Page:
Agenda – How Boards Evaluate Comp Consultants
December 17, 2018
Each board has its own way of evaluating its compensation consultant, but most — two thirds, according to Agenda’s latest Directors’ and Officers’ Outlook survey for the fourth quarter — opt for some form of annual evaluation. However, the data also shows that a sizable 14% have no formal process at all.
As investors, regulators and other stakeholder groups increasingly home in on how companies are paying executives, boards should consider formalizing their processes for comp consultant review, as this topic is likely to come under the microscope, experts say. Meanwhile, critics are continuing to question what exactly the consultants are bringing to the table.
Georgia Nelson says her boards annually embark on “a very formal process” reviewing comp consultants, “very much like other board performance assessments.”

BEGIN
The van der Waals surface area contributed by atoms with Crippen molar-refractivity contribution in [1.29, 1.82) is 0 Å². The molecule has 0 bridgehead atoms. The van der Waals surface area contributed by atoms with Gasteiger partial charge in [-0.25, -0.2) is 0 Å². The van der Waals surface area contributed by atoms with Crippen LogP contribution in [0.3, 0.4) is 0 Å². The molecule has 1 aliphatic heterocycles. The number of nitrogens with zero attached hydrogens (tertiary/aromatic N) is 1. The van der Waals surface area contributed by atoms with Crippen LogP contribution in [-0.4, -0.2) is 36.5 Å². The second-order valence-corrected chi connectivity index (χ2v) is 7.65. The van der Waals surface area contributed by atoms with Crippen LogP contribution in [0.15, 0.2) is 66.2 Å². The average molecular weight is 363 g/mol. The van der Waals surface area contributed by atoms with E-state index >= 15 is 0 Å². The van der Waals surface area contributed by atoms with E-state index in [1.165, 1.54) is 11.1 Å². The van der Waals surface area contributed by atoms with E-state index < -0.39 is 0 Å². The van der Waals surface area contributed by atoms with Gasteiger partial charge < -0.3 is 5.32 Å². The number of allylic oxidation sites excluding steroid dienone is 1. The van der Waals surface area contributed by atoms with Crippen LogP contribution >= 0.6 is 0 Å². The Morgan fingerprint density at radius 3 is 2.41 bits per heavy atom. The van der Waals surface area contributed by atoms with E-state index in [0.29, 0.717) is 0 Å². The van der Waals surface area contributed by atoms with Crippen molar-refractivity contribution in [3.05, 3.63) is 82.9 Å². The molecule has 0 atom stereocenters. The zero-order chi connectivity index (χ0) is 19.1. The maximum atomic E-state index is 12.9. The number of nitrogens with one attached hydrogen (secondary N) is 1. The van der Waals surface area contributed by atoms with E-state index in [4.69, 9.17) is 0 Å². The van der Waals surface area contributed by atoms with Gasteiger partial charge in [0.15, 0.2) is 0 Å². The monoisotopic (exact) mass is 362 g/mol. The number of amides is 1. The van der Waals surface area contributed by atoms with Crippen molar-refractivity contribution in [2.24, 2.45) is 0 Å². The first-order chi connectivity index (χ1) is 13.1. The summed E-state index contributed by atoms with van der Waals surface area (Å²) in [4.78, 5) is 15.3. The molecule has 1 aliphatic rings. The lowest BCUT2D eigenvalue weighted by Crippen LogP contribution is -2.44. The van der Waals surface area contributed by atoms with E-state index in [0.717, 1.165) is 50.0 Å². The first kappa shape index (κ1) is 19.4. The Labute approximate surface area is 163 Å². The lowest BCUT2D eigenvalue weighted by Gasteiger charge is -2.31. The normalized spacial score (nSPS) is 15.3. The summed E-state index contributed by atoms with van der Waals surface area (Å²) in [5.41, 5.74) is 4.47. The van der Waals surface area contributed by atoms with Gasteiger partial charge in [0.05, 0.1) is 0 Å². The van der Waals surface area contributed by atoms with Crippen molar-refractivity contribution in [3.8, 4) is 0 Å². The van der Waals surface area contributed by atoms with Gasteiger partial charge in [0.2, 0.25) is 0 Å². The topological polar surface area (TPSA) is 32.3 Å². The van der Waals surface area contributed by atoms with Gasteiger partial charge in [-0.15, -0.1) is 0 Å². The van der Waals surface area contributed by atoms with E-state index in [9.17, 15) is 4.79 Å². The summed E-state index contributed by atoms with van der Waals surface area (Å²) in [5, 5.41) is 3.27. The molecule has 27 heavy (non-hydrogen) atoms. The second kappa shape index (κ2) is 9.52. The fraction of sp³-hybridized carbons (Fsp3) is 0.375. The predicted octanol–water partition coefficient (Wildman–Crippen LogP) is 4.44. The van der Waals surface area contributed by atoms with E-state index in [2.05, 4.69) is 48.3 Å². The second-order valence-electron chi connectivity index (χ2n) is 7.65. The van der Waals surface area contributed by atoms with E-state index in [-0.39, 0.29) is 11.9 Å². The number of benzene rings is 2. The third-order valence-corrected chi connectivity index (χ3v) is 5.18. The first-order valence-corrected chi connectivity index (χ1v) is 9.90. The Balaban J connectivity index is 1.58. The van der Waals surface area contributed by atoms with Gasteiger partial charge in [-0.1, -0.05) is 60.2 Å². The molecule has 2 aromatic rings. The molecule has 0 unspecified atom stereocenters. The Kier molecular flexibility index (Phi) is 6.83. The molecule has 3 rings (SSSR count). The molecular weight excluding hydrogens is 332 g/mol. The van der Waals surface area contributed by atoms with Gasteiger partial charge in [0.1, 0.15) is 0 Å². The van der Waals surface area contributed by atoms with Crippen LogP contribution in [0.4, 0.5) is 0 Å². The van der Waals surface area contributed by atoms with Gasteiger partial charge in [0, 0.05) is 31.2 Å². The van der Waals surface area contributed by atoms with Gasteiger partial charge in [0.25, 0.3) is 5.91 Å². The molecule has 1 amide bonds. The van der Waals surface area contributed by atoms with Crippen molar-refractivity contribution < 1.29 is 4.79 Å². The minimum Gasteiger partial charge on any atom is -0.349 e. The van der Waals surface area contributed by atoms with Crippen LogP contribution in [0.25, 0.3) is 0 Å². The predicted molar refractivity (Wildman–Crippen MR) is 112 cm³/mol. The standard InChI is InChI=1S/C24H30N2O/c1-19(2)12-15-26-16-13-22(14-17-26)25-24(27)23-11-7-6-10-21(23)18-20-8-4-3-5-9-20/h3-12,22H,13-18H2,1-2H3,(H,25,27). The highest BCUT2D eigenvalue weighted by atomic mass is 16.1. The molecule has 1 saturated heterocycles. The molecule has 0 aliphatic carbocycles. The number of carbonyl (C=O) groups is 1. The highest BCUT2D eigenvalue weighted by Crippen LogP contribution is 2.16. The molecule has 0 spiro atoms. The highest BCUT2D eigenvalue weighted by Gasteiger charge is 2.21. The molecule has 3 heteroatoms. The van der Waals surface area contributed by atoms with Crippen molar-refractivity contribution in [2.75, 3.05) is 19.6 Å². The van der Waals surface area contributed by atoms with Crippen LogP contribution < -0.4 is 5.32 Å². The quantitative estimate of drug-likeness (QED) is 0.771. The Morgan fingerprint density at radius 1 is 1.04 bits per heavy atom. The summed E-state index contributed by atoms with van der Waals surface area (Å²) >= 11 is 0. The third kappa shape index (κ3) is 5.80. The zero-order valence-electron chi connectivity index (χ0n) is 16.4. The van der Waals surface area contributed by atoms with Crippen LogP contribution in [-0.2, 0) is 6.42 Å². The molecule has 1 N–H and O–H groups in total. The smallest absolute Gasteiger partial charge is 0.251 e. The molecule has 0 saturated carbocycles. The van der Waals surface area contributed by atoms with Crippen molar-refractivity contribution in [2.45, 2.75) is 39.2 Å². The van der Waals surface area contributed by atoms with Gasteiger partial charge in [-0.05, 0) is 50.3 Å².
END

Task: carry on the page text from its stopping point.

Nelson is a director at Sims Metal, Ball Corp., TransAlta and Cummins, serving as chair of the comp committee for the latter two. One benefit to serving on multiple boards, she says, is that she was able to see how different consultants work.
For example, Cummins, where Nelson has served as a director since 2004, has used Farient Advisors for several years and found the firm to be a good match, she says. She liked the consultancy so much that she hired it to replace Willis Towers Watson as the compensation consultant at TransAlta when she joined in 2014.
“It was a better fit,” she tells Agenda, declining to elaborate further on the move away from Willis Towers Watson. “I would just emphasize it’s a partnership.”
Nelson isn’t one to switch out her consultants simply for the sake of having someone new, though. She says she’s of the camp that tends to stick with what works.
She has a specific method of operation on the committees she leads, particularly when it comes to assessing a comp consultant’s performance.